The Indo-U.S. civilian nuclear agreement is the name commonly attributed to a bilateral agreement on nuclear cooperation between the United States of America and India. The framework for this agreement was a joint statement by the Indian Prime Minister Dr. Manmohan Singh and his U.S counterpart Mr. George. W. Bush, under which India agreed to separate its civil and military nuclear facilities and place civil facilities under international atomic energy agency (IAEA) safeguards and in exchange, the United States agreed to work towards full civil nuclear cooperation with India.
On August 1, 2008, the IAEA approved the safeguards agreement with India, after which the United States approached the nuclear suppliers group (NSG) to grant a waiver to India to commence civilian nuclear trade. The 45-nation NSG granted the waiver to India on September 6, 2008, allowing it to access civilian nuclear technology and fuel from other countries. The implementation of this waiver makes India the only known country with nuclear weapons which is not a party to the non proliferation treaty (NPT) but is still allowed to carry out nuclear commerce with the rest of the world.
Arguments against the topic
· Despite the best of the technical efforts the per unit energy produced by nuclear resources continues to be the costliest at close to Rs. 3.35 per unit energy compared to its other counter parts such as coal and hydro forms which cost us close to Rs.1.25 and Rs.2.5 per unit energy respectively. So, as of now, the nuclear deal is not something to go “high” about.
· The nuclear deal does not pave off instant development because even if the deal is okayed it will take nearly 8 years to get implemented and that’s an official verdict. Looking at the Indian scenario it might very well take a decade.
· The nuclear deal has been signed under the 123 agreement which clearly states as per the official norms that any “party” (word used with reference to the country) signing the deal cannot use the nuclear resources for defence purposes either directly or indirectly, which means that India cannot do any more nuclear tests.
· Even if the ‘by product’ of the deal (official word used for nuclear resources by the United States in the 123 agreement) gets available to us cheaply the biggest hurdle would be to get rid of the radioactive waste which would be left after the utilization of nuclear resources, unfortunately few have got the infrastructure to get rid of it.
· Looking at the current security status of our country “the biggest challenge would be to make sure the nuclear resources do not get into the wrong hands” which might not only prove to be the biggest security threat for our country but for the whole world as well.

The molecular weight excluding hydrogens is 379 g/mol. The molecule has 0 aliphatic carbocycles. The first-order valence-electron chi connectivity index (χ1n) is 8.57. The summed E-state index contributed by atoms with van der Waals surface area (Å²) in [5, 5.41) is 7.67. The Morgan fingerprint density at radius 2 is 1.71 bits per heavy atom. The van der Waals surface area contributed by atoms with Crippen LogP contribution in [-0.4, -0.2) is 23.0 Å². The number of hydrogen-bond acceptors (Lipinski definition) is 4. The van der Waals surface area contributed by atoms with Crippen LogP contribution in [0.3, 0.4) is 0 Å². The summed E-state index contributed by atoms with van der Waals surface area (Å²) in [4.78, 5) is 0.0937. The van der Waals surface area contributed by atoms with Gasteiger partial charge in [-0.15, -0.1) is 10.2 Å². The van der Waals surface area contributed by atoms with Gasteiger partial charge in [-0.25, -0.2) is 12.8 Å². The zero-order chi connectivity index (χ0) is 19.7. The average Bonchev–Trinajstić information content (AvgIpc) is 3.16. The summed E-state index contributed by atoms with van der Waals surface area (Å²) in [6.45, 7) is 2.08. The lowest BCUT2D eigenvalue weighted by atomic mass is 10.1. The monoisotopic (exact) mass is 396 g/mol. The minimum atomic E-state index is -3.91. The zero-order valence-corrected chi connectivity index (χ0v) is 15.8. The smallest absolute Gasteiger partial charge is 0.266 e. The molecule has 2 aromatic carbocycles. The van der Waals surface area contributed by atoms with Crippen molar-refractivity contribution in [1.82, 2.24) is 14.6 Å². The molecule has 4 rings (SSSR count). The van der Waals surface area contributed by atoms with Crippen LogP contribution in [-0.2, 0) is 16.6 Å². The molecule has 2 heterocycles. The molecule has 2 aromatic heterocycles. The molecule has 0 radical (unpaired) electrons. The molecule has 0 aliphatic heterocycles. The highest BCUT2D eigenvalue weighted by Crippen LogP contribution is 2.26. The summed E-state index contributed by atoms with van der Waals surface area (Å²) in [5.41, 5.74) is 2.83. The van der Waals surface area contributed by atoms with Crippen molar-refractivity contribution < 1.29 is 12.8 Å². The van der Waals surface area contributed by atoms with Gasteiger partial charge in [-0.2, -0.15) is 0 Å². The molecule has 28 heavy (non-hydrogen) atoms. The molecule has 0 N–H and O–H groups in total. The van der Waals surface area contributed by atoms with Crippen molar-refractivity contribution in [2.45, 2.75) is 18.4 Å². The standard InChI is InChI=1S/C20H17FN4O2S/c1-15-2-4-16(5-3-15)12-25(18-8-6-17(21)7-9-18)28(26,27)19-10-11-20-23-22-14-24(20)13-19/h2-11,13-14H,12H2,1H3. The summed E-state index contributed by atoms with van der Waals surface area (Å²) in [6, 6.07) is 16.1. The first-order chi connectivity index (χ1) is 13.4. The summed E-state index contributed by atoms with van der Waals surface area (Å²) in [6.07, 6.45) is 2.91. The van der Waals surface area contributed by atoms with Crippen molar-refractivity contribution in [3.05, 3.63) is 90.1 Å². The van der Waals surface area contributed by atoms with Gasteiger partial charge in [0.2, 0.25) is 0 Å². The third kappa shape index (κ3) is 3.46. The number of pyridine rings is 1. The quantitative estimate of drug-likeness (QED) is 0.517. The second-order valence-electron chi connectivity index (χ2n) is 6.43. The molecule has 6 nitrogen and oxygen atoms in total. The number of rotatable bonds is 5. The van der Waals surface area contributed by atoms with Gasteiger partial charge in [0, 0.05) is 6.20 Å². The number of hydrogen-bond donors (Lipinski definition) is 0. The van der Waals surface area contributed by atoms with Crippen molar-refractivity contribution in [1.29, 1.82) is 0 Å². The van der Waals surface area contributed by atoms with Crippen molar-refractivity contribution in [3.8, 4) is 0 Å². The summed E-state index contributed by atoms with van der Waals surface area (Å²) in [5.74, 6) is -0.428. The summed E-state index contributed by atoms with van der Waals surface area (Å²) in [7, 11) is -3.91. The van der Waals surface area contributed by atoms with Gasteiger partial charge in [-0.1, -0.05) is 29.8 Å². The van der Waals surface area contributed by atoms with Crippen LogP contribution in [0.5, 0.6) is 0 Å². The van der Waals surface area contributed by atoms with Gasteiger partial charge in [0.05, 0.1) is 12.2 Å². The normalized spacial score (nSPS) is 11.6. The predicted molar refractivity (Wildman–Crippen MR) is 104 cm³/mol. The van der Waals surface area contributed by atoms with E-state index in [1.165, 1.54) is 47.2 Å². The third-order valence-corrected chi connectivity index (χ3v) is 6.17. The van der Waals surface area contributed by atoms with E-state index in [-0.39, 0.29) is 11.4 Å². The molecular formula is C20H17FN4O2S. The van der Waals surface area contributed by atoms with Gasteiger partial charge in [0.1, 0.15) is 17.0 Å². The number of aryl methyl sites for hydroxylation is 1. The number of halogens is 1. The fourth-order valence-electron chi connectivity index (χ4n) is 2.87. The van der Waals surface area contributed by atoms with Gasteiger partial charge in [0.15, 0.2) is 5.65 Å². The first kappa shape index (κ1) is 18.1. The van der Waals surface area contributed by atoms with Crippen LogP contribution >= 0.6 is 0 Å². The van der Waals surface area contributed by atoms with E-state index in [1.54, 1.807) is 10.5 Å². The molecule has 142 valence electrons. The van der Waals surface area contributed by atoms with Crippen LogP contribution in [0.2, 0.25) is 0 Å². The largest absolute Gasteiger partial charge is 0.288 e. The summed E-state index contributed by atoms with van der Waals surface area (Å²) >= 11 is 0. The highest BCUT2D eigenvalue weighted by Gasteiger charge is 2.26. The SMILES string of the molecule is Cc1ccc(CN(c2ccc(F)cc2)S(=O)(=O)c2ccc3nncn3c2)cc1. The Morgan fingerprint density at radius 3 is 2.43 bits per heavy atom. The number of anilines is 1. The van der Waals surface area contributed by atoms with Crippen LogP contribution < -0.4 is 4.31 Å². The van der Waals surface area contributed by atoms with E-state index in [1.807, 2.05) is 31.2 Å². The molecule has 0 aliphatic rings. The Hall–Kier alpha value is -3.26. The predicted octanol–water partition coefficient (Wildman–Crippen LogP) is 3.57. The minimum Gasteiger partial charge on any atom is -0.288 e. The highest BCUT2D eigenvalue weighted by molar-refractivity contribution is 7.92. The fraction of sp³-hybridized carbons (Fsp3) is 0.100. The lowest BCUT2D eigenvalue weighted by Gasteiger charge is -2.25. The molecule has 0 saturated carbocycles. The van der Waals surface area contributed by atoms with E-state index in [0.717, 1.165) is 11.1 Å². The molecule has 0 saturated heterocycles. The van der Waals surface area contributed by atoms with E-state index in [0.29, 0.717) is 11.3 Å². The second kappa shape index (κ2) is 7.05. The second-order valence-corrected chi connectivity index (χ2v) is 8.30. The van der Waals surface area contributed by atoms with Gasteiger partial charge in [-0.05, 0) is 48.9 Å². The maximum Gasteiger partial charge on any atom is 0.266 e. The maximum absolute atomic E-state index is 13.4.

Arguments in favor of the topic
· Looking at the way the population is increasing along with the effort of the Indian government to push the “LPG” reforms post 1991, the concerns of energy security cannot be neglected. The best way to secure the massive needs of infrastructure development is to shift to the next level of energy sufficiency, and nuclear energy is surely the way ahead.
· The ever expanding energy demand is expected to increase by 7 folds in the coming 15 years if we want to achieve the target set by the planning commission in the form of “vision 2025” it is a must to get rid of the dependence on non-renewable source of energy such as coal, and the “deal” surely will help us reach that higher level of self dependence.
· India has always advocated the fact that it firmly stands by its commitment of “nonproliferation” of nuclear arms and armaments, so the “deal” will send a positive signal to the international community which will further help us to increase international cooperation along the lines to international trade and hence developing the economy.
· The biggest competitor that India has faced in the race of development comes in the form of the neighbouring country, China, nuclear energy will surely help us compete neck-toneck with China, and the stiff rivalries will indirectly benefit the consumers counting on the development of our economy as a whole.
· The deal will play a crucial role in the growth of employment in the infrastructure and the manufacturing sector, as massive infrastructure will be required for setting up nuclear power plants. With various other technical requirements, surely the Indian manufacturing, engineering and the real estate companies will be in for moolah.